Department of Defense Industry security clearance processing times saw a slight uptick in the second quarter of FY 2021, according to updates given by the Defense Counterintelligence and Security Agency at today’s National Industrial Security Program Policy Advisory Committee (NISPPAC) meeting. Current Top Secret clearance processing times are 159 days, and Secret clearance processing times are 132 days. These numbers only represent industry applicants – processing times are slightly faster for all DCSA cases, which included DoD civilians and service members.
Government officials noted that missions were moving forward despite COVID-19. Professionals at the Office of the Director of National Intelligence (ODNI) and DCSA continue to work either remotely or in staggered shifts, and background investigators were largely promote pre-pandemic. Upticks in security clearance processing times have occurred, due to increases in seasonal employment, and COVID-19 related delays. Just because background investigators remain at work doesn’t mean the individuals they need to gather information from are, and that impacts security clearance processing times.
The caseload at DCSA has also experienced a slight uptick, to 205,000 pending cases. That increased caseload is likely a mix of increased hiring and seasonable onboarding as well as COVID-19 and IT hiccups, noted Marrianna Martineau, Acting Assistant Director of the Defense Counterintelligence and Security Agency.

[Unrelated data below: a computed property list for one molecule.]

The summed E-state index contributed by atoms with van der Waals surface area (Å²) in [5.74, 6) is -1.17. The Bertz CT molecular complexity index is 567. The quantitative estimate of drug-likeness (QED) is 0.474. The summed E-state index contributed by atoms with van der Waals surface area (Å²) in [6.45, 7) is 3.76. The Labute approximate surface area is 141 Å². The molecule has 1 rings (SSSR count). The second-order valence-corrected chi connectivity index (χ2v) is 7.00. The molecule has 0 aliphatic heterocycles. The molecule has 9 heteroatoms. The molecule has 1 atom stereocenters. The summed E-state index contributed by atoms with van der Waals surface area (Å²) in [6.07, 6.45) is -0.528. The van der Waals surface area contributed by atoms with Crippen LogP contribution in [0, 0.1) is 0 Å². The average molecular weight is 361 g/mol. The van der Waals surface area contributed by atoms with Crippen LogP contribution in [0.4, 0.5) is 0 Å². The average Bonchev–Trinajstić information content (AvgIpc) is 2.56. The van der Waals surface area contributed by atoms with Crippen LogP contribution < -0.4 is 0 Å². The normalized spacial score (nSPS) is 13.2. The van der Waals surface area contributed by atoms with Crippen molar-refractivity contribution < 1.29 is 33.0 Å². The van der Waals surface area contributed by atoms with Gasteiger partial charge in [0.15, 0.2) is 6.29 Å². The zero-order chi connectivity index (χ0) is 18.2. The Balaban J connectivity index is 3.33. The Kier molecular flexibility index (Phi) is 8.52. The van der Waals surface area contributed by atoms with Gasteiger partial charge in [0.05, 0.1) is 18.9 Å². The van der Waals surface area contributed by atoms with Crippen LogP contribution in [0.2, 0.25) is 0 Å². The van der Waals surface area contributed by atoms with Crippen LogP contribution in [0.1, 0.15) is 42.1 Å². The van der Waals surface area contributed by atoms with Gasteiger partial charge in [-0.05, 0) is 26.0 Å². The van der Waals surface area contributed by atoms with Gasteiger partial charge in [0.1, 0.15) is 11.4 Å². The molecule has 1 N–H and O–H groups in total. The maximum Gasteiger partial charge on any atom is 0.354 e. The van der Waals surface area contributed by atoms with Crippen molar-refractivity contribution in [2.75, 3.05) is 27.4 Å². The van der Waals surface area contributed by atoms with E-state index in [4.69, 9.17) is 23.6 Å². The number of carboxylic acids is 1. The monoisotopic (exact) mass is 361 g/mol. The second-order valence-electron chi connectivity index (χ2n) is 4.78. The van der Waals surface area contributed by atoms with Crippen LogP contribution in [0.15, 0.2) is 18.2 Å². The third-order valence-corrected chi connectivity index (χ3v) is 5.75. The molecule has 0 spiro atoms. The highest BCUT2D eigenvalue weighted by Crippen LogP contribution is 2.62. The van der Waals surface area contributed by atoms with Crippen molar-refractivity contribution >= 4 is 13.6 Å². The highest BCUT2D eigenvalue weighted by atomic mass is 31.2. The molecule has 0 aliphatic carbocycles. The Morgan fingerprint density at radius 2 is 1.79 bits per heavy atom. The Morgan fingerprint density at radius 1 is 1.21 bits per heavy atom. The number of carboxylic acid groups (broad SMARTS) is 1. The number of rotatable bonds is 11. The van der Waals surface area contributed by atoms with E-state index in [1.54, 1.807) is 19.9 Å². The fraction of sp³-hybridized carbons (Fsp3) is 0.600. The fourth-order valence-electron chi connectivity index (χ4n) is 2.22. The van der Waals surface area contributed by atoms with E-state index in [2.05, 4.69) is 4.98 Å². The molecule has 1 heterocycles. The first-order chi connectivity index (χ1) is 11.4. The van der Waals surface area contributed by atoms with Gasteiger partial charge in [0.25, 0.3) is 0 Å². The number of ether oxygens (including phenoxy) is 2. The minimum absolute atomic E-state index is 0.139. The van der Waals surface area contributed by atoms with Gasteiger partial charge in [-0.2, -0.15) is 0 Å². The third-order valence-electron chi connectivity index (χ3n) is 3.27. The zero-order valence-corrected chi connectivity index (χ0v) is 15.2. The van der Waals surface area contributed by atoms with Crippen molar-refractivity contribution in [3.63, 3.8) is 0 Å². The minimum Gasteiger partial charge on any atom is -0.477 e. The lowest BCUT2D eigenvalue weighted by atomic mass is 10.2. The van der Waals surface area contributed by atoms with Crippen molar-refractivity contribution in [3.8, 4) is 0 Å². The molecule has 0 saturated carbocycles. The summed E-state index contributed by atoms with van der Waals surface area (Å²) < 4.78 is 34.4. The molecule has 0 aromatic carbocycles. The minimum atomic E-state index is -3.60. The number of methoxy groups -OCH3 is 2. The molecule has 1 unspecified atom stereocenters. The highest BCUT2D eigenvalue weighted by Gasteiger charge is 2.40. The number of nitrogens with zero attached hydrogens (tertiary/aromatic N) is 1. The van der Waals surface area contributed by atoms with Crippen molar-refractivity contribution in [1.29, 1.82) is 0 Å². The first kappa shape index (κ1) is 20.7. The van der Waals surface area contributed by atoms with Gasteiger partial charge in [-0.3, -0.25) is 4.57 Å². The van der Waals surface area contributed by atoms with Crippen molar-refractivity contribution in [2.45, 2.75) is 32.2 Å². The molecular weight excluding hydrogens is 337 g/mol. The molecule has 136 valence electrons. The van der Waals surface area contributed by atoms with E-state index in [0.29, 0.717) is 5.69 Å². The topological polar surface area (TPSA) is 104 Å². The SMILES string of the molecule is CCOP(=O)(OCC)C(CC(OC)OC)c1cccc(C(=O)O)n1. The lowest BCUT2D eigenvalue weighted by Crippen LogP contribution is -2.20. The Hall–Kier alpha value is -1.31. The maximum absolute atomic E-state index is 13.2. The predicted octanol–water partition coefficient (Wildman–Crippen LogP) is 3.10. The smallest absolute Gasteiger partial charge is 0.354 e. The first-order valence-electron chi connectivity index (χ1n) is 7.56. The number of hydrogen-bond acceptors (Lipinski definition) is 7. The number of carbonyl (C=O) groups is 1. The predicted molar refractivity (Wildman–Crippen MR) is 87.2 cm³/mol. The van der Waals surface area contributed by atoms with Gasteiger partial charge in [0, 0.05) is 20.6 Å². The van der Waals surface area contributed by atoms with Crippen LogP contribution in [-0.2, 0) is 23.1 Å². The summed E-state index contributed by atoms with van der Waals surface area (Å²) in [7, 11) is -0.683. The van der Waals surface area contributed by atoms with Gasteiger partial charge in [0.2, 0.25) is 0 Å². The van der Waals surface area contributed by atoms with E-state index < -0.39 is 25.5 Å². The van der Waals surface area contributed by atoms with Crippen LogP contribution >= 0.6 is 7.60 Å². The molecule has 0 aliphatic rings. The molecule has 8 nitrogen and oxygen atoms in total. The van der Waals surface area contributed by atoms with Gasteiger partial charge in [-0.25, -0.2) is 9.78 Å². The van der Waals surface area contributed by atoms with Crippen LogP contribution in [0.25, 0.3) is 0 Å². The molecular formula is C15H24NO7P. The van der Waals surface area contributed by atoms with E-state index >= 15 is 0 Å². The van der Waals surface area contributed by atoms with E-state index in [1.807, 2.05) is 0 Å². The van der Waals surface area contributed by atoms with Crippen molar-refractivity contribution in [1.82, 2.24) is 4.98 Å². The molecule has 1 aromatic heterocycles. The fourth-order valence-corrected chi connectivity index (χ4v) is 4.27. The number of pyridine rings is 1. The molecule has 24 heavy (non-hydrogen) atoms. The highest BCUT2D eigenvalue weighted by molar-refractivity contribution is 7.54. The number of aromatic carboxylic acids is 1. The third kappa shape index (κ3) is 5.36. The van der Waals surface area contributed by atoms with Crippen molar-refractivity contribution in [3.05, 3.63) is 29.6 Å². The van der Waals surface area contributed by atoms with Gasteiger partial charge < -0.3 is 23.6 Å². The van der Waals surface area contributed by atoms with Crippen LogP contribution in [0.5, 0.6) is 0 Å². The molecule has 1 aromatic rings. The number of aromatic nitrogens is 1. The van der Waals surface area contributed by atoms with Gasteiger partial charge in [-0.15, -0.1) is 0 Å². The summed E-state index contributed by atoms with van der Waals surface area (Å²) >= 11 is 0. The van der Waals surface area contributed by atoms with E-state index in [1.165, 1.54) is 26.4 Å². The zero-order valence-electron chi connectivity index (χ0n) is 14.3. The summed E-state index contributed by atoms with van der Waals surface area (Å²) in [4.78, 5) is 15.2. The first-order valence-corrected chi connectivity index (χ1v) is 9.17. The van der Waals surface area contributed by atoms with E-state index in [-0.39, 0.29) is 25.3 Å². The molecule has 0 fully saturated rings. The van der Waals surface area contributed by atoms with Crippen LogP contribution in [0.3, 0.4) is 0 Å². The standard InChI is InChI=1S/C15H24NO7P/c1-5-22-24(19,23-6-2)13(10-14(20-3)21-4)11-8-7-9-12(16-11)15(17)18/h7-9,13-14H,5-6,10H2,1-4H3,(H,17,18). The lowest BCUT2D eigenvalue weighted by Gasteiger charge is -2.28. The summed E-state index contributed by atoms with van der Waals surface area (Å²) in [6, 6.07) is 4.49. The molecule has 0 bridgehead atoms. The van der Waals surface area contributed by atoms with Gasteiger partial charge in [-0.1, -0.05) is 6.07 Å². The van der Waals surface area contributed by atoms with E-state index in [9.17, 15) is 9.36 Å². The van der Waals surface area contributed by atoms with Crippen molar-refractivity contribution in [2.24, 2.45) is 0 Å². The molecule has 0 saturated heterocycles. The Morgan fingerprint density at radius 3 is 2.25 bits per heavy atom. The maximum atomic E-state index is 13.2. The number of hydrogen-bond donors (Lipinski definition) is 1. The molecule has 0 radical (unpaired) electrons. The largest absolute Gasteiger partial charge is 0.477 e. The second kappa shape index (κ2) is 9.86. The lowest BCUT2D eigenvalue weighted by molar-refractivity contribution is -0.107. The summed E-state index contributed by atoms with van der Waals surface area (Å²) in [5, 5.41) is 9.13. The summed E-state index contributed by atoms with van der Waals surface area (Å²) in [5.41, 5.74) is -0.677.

Despite the slight increase in clearance processing times, DCSA continues to experience improvements in interim clearance determinations. Of the 62,000 background investigations requests VROC has processed in 2021, 92% had an interim security clearance determination made in 5-7 business days, Martineau noted.
The Defense Office of Hearings and Appeals noted they processed their highest number of Statement of Reasons (SORs) in 2020 since 2016. They’re also working to send SORs directly to industry employees and applying better tracking to issued SORs. The office has moved forward with telework procedures, and is also actively working to ensure new workarounds for instances where they’re not able to access facilities. They recently began using the Defense Communications System (DCS) when COVID-19 travel or facilities were an issue, noted DOHA Director Peregrine Russel-Hunter. That’s allowed them to keep investigations moving forward despite facility closures and access issues.